Sharks species are among the most endangered animals worldwide, due to habitat degradation, declining prey, fishing bycatch, and growing consumer demand for shark fins. In recent years, fisheries management and international agreements have included more protections for sharks. But every year, 100 million sharks are killed. Slow growing, with late maturity and few progeny, sharks are sensitive animals that do not have the biological characteristics to sustain this level of exploitation.
Removing top predators like white sharks from ecosystems causes a cascade of bad consequences for the health of the ecosystems and local economies. Prey populations can suddenly boom, putting heavy demand on species further down the food chain. The collapse of the bay scallops (Argopecten irradians) fishery in North Carolina is linked to the rise in numbers of scallop eating cownose rays (Rhinoptera bonasus), due to overfishing of the predatory sharks which once kept ray numbers in check. Crowding resulting from a boom in prey numbers can also lead to disease outbreaks.
“Loss of predators can result in species that have negative impacts on economic activities becoming unchecked,” said Micheli. “You don’t know what you have until you lose it.”
The trend in increased number of shark attacks may indicate an increasing population of white sharks off California’s coast, but it is difficult to know without baseline historical data, the authors said. Conditions have improved for the sharks. Commercial and recreational fishing of white sharks is not permitted in California waters. Restrictions on use of drift gill nets, which have a high rate of bycatch, have improved the survival of juvenile sharks. But perhaps the best boost for the white shark population is the remarkable recovery of a favored prey species, the northern elephant seal (Mirounga angustirostris), from fewer than 100 at the end of the nineteenth century to over 100,000 today.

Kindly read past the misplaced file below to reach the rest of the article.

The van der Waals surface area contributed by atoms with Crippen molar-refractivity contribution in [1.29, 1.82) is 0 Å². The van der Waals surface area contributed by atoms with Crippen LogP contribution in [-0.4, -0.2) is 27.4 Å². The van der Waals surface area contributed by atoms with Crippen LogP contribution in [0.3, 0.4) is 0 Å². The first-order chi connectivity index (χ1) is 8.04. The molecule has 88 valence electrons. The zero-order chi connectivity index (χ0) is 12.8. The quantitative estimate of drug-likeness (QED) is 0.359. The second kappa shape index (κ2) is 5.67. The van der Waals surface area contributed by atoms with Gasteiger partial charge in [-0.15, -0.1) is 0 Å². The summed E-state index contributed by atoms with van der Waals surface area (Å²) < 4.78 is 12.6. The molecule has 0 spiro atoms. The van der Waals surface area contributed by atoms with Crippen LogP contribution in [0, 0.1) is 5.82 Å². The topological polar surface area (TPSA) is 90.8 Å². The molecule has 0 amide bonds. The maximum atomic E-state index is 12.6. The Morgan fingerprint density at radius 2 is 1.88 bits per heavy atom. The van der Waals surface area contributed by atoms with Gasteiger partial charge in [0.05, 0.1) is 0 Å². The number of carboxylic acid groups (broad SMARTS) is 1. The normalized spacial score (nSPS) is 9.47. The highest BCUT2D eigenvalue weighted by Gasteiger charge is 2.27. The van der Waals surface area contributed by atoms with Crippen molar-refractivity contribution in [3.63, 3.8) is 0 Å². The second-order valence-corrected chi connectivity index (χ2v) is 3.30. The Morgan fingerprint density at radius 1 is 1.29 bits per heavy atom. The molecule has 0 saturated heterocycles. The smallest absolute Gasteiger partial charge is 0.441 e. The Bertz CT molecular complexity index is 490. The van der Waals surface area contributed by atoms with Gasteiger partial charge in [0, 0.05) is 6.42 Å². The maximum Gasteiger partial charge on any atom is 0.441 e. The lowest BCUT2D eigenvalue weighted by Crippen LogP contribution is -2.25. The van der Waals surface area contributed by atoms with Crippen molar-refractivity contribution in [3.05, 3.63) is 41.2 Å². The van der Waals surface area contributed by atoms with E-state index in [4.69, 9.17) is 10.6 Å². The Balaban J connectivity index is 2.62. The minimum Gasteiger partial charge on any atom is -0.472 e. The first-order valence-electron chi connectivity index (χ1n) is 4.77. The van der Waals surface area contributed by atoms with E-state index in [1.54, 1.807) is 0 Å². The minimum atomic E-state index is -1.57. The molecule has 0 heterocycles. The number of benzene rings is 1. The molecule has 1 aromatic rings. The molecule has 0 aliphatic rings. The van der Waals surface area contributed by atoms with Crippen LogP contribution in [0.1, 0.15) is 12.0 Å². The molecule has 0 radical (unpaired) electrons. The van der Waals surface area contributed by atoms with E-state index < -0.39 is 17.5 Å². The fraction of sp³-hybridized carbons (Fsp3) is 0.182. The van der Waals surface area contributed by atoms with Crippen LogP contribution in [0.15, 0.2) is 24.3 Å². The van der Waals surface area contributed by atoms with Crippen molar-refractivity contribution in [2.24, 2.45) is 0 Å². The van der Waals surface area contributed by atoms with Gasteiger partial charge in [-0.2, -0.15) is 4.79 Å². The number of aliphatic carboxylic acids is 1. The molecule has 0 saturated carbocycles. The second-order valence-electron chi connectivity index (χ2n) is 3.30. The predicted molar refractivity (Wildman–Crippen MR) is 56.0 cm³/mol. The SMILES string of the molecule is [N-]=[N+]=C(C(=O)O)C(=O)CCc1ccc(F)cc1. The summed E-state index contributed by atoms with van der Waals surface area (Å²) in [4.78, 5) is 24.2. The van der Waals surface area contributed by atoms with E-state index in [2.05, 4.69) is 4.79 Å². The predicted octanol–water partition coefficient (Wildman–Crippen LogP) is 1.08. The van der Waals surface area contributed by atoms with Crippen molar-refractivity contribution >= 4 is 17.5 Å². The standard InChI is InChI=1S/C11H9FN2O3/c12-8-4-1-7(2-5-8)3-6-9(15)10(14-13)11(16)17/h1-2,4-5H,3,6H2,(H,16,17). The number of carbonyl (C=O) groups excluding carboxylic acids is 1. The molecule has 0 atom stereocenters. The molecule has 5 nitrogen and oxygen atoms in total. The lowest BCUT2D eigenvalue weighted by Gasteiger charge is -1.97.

Ferretti and colleagues suspect that the return of the elephant seal may be the key to the greatly reduced risk of white sharks for humans, as sharks are drawn to seal rookeries and away from areas heavily used by people.
“Earlier, sharks were wandering around California waters, searching for food. Now they know where their preferred prey is,” said Ferretti. Knowing the sharks congregate near the seals is useful to ocean users who wish to avoid encountering the predators.
“This is an important result,” said Micheli. “In this case, the recovery of prey has not meant an increase in risk for people, as has been proposed for predators both on land an in the ocean.”
Shark encounters are extremely rare, on the order of 10 per year worldwide, Micheli stressed. Swimmers are 1,817 times more likely to die from unintentional drowning in California than shark attack, according to statistics available from the Centers for Disease Control and Prevention. California scuba divers are 6,897 times more likely to be hospitalized for decompression sickness.
“You have a higher chance to win the lottery, a much higher chance to drown in the ocean, than to be attacked by a shark. At the same time, people need to approach the ocean with precaution and respect. We are entering the realm of predators and they are fulfilling their ecological role,” said Ferretti
“Even a single attack is a tragedy,” said Micheli. “More information can help reduce the risk of tragedy.”
Francesco Ferretti, Salvador Jorgensen, Taylor K Chapple, Giulio De Leo, and Fiorenza Micheli. (In press). Reconciling predator conservation with public safety. Frontiers in Ecology and the Environment.
This research was funded by the Lenfest Ocean Program.
Also of interest:
Neil Hammerschlag, Annette C. Broderick, John W. Coker, Michael S. Coyne, Mark Dodd, Michael G. Frick, Matthew H. Godfrey, Brendan John Godley, Du Bose B. Griffin, Kyra Hartog, Sally R. Murphy, Thomas M. Murphy, Emily Rose Nelson, Kristina L. Williams, Matthew J. Witt, and Lucy A. Hawkes. (2015) Evaluating the landscape of fear between apex predatory sharks and mobile sea turtles across a large dynamic seascape. Ecology (preprint; version-of-recorded scheduled for August 2015) http://dx.doi.org/10.1890/14-2113.1